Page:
Let us know what you think and join the conversation at the bottom of this article.
Edinbrick - a not for profit LEGO model exhibition - returned to the Capital on Saturday for the first time since 2019 and it proved popular, with all tickets having sold out in days.
Many displays were on show - some of which had taken their creators years to complete - and included scenes from films such as Jurassic Park and Lord of the Rings and impressive structures such as a Disney castle, Hadrian’s Wall and a city skyline.
Event organiser Doug Adamson praised all those who exhibited at the show and said it had been a great success.
"It’s great to be back here after the Covid pandemic and it’s great to see so many people of different ages enjoying the exhibition and appreciating all the work that has been put into the models.
"I think LEGO has something that really appeals to people of all ages and it’s definitely not just for kids. This proves that.”
One of the creators was Aaron Rippon, who was showcasing his cityscape with trains. The city also included buildings, characters and scenes from films such as Spiderman, Ghostbusters and Superman.
“We wanted to make a city with trains going round and then we added into it some different little scenes,” he said. “It took about two hours to put together but all the parts took a good week or so to build.”
Jamie Ellis, who lives in Larbert but studied in Edinburgh eight years ago, also had a model which centred around a train and was a homage to time he spent on holiday in Wales in 2019.
His ‘Little Train of Wales’ model used a special software which allowed the train to stop, start, slow down and speed up at different points of the track.
“I got back and decided I wanted to try and make something out of LEGO so I started looking into it. It took a while to develop the train itself and it made its debut last year,” he said, adding that he has been a passionate LEGO builder all his life.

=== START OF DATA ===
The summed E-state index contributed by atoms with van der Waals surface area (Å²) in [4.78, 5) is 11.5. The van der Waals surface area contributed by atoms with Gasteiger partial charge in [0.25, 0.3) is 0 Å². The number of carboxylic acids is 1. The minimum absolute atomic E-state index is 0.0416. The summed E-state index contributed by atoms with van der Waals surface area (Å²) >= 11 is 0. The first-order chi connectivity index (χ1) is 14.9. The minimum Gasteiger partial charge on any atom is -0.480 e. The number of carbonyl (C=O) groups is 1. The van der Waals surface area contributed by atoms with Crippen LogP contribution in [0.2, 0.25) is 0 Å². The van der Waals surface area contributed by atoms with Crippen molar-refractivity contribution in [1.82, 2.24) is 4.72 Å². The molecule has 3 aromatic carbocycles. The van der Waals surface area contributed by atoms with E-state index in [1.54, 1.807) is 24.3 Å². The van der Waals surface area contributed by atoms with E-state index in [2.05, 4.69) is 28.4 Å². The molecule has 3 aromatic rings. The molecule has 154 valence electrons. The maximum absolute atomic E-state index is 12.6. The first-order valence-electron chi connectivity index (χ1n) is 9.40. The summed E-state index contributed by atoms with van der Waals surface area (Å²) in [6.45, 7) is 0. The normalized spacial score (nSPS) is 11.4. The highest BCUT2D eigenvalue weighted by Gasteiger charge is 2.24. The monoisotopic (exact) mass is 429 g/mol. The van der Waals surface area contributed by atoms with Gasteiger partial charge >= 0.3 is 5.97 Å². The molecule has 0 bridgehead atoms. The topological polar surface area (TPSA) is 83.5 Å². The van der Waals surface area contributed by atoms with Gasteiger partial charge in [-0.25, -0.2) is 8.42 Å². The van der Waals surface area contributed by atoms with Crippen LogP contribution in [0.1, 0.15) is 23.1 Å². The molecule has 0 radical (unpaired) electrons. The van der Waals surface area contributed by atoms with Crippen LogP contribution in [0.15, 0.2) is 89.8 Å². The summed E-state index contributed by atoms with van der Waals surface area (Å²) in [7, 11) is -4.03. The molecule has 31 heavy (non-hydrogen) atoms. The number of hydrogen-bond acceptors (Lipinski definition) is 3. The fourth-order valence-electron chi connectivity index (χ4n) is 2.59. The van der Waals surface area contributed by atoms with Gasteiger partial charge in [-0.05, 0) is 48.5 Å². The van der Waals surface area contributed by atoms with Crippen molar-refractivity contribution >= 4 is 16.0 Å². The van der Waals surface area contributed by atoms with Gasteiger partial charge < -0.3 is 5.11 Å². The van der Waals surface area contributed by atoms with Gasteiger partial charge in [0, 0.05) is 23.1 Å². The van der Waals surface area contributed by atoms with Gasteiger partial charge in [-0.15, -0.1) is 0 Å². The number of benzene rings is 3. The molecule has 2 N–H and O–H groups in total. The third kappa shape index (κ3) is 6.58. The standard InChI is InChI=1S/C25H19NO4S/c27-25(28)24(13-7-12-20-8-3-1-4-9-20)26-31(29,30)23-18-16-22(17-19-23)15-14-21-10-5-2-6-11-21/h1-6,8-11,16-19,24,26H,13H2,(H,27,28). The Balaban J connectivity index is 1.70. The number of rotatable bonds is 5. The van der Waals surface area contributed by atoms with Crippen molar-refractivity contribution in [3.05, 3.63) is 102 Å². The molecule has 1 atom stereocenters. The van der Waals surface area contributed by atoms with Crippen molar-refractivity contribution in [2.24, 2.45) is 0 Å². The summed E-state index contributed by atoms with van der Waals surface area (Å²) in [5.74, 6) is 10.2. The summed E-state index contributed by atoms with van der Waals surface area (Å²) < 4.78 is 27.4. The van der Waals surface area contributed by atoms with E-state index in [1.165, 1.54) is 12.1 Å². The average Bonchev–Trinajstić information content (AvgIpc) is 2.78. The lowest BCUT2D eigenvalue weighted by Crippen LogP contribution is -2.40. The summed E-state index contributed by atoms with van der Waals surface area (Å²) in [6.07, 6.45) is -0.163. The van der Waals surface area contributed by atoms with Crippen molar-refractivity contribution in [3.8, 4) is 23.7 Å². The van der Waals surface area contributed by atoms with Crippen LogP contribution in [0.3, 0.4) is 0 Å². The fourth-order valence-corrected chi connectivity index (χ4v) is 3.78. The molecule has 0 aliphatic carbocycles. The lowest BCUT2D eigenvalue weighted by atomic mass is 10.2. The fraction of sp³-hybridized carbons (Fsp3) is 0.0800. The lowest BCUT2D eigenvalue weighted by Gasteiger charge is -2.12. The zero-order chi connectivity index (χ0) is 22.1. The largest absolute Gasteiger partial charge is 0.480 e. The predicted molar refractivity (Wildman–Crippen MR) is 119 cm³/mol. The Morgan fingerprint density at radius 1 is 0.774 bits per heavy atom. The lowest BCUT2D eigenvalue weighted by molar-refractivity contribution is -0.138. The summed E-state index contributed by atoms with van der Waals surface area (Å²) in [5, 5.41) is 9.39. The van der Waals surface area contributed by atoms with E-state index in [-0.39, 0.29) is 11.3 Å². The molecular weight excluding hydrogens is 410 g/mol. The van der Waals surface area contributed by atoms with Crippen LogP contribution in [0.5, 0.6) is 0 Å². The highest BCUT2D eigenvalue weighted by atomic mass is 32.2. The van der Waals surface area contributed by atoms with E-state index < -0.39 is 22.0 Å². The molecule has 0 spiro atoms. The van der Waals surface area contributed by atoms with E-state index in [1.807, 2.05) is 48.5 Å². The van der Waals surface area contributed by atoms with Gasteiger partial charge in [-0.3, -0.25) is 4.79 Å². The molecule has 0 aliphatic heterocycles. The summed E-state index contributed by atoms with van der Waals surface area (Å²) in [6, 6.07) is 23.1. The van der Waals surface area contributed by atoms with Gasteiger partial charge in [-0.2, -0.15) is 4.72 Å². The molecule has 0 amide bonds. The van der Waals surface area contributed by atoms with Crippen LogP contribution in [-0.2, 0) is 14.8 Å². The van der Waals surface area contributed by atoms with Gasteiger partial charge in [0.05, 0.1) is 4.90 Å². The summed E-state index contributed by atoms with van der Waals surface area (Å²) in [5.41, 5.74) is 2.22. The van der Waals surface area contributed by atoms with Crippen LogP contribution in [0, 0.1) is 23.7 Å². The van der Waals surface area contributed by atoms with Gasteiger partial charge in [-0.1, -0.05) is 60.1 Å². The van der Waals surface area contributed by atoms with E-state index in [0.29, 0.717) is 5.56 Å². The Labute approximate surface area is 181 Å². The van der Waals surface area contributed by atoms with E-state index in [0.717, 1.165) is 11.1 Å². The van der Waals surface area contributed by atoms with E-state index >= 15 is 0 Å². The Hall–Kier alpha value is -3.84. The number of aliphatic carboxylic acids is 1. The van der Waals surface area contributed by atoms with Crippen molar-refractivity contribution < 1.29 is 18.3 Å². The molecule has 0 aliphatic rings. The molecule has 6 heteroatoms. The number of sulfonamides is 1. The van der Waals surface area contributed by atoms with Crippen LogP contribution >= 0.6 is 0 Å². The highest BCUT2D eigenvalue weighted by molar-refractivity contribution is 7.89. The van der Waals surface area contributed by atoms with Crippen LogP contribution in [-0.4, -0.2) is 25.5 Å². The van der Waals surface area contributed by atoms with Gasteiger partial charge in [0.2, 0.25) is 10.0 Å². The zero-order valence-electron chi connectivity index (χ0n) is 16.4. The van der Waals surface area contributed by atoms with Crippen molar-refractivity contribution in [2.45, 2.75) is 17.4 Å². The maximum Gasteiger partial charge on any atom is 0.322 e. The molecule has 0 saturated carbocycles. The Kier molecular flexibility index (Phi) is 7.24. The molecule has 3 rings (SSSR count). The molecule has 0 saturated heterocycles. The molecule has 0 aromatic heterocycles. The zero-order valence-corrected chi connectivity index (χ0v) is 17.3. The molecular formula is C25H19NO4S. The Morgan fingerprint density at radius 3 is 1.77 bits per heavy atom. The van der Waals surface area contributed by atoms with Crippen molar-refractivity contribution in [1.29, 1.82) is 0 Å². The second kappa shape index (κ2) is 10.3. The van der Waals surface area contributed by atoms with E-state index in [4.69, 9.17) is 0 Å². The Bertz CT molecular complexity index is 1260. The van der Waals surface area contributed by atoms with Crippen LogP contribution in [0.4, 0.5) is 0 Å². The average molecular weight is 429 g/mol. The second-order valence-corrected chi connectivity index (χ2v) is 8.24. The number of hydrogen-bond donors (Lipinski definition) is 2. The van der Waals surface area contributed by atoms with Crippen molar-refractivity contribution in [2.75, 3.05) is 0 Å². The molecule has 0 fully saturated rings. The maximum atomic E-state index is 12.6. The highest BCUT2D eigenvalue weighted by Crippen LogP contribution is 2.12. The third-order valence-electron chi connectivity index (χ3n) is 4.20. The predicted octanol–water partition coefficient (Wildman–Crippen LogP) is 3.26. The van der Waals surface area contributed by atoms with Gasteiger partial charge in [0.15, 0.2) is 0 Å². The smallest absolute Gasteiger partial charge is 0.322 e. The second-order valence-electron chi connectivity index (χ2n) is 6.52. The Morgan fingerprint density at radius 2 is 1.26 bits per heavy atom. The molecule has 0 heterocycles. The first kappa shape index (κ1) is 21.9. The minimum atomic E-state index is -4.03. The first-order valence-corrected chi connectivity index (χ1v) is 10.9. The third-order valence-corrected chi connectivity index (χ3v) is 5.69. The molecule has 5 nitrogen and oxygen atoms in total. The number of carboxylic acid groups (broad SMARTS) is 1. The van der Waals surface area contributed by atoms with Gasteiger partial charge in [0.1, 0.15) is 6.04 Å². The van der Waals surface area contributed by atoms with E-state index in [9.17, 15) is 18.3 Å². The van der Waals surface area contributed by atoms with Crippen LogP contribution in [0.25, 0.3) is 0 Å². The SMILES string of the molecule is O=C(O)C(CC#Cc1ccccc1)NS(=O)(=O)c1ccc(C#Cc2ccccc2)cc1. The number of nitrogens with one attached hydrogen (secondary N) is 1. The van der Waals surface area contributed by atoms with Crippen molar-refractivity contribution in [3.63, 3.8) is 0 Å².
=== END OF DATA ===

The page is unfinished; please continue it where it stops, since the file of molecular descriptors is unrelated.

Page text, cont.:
One of the most unusual models was a Great Ball Contraption, which was a five-year labour of love for father and son duo Cammy and Robin Sinclair.
The pair began working on the machine - which is a sequence of modules which transport balls from section to section - when Robin was just five years old. He turns 10 next month.
“Robin found a video of someone having built one in America on YouTube and came to me and said ‘I want to do that daddy’ so we made it happen,” said Cammy, who is a clown and singer and once performed with Robin at Edinburgh Fringe in their play ‘Daddy and Robin I Love You’.
“There aren’t really many in Scotland doing it, in fact for all I know we may be the only ones to do the ball contraption. But if not, we would love to find someone else who does it and maybe pair up.”
He added that anyone who is interested in doing so could reach him on his website cammysinclair.com.
Another youngster exhibiting was 11-year-old Micah Munro from Gorebridge, who had been perfecting a series of structures ahead of the show.
“They took a while to make them and we think they look amazing but we also think we could make them even better,” said Micah, who comes from a family of LEGO fans.
“Everybody in my house has LEGO, I even put one brick in my gran’s house just to make sure.”
Alex Duffy also showed off his work at Edinbrick, alongside his dad Martin. Together, the pair had created what they called a ‘Jurassic Park World mash up’ which Martin said was a homage to the films.
“We got a spot at the show seven weeks ago so we’ve been building it all that time,” he said.
“We just wanted to have as much fun as soon as possible.”
Visitors to the show were also wowed by Mansur Soeleman’s ‘The Edge of Elvendale’ which was inspired by the LEGO Elves collection, Lord of the Rings and nature and depicted a large rock and tree covered in pink and purple flowers.
The creation, which was a collaboration with Tom Loftus and Isabel Louise, was imagined by the group and created using flat pieces of LEGO to create the look of a rocky surface.
Sion Carpenter was also inspired by the Lord of the Rings series, with his model of the sinister Oliphaunt in battle having been created entirely from his imagination.
He also showcased a model based on Hadrian’s Wall, which he said also required a lot of research prior to building.
“I had to do a lot of research to decide which parts to use and what it would look like so it took a bit of time,” he said.
“I wasn’t even sure the Oliphaunt model would be possible but I think it has turned out well.”
Other models on display at the show, which ran for one day only, included Vlad Zapotoczny’s music concert and beach volleyball game, Kenny Smith’s battle between characters from Disney and Star Wars, James Kavanagh’s robotic creature creations and George Colvan’s climbing and activity centre, complete with pub.